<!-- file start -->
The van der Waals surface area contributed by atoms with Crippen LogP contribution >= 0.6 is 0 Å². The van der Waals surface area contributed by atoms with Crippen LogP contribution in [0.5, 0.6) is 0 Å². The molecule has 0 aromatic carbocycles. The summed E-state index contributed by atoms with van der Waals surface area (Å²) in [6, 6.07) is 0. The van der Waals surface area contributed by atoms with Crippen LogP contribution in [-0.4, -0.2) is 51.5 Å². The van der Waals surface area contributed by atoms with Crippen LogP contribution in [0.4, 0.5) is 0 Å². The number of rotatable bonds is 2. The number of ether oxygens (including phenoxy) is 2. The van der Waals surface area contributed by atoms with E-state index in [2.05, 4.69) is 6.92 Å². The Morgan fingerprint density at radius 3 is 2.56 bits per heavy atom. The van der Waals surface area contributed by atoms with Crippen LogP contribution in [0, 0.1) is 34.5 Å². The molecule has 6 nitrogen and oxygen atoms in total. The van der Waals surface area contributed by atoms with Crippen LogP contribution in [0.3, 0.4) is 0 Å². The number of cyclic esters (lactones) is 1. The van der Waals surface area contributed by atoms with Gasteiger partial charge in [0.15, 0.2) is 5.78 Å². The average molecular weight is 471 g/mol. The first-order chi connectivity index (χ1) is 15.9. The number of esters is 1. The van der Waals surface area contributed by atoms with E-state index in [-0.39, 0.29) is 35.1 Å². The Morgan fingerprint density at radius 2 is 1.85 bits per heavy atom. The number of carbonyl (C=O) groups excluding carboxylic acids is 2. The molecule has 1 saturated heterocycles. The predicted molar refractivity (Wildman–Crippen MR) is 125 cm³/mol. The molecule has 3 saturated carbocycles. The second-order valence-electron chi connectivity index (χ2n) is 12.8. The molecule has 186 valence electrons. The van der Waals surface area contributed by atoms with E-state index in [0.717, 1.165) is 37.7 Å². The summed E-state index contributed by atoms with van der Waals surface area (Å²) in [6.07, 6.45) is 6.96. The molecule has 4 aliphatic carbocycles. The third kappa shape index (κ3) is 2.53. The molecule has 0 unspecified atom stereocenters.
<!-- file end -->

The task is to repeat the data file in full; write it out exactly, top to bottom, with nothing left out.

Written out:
The van der Waals surface area contributed by atoms with Crippen LogP contribution >= 0.6 is 0 Å². The van der Waals surface area contributed by atoms with Crippen LogP contribution in [0.5, 0.6) is 0 Å². The molecule has 0 aromatic carbocycles. The summed E-state index contributed by atoms with van der Waals surface area (Å²) in [6, 6.07) is 0. The van der Waals surface area contributed by atoms with Crippen LogP contribution in [-0.4, -0.2) is 51.5 Å². The van der Waals surface area contributed by atoms with Crippen LogP contribution in [0.4, 0.5) is 0 Å². The number of rotatable bonds is 2. The number of ether oxygens (including phenoxy) is 2. The van der Waals surface area contributed by atoms with E-state index in [2.05, 4.69) is 6.92 Å². The Morgan fingerprint density at radius 3 is 2.56 bits per heavy atom. The van der Waals surface area contributed by atoms with Crippen LogP contribution in [0, 0.1) is 34.5 Å². The molecule has 6 nitrogen and oxygen atoms in total. The van der Waals surface area contributed by atoms with Crippen LogP contribution in [0.3, 0.4) is 0 Å². The number of cyclic esters (lactones) is 1. The van der Waals surface area contributed by atoms with Gasteiger partial charge in [0.15, 0.2) is 5.78 Å². The average molecular weight is 471 g/mol. The first-order chi connectivity index (χ1) is 15.9. The number of esters is 1. The van der Waals surface area contributed by atoms with E-state index in [-0.39, 0.29) is 35.1 Å². The Morgan fingerprint density at radius 2 is 1.85 bits per heavy atom. The number of carbonyl (C=O) groups excluding carboxylic acids is 2. The molecule has 1 saturated heterocycles. The predicted molar refractivity (Wildman–Crippen MR) is 125 cm³/mol. The molecule has 3 saturated carbocycles. The second-order valence-electron chi connectivity index (χ2n) is 12.8. The molecule has 186 valence electrons. The van der Waals surface area contributed by atoms with E-state index in [0.717, 1.165) is 37.7 Å². The summed E-state index contributed by atoms with van der Waals surface area (Å²) in [6.07, 6.45) is 6.96. The molecule has 4 aliphatic carbocycles. The third kappa shape index (κ3) is 2.53. The molecule has 0 unspecified atom stereocenters.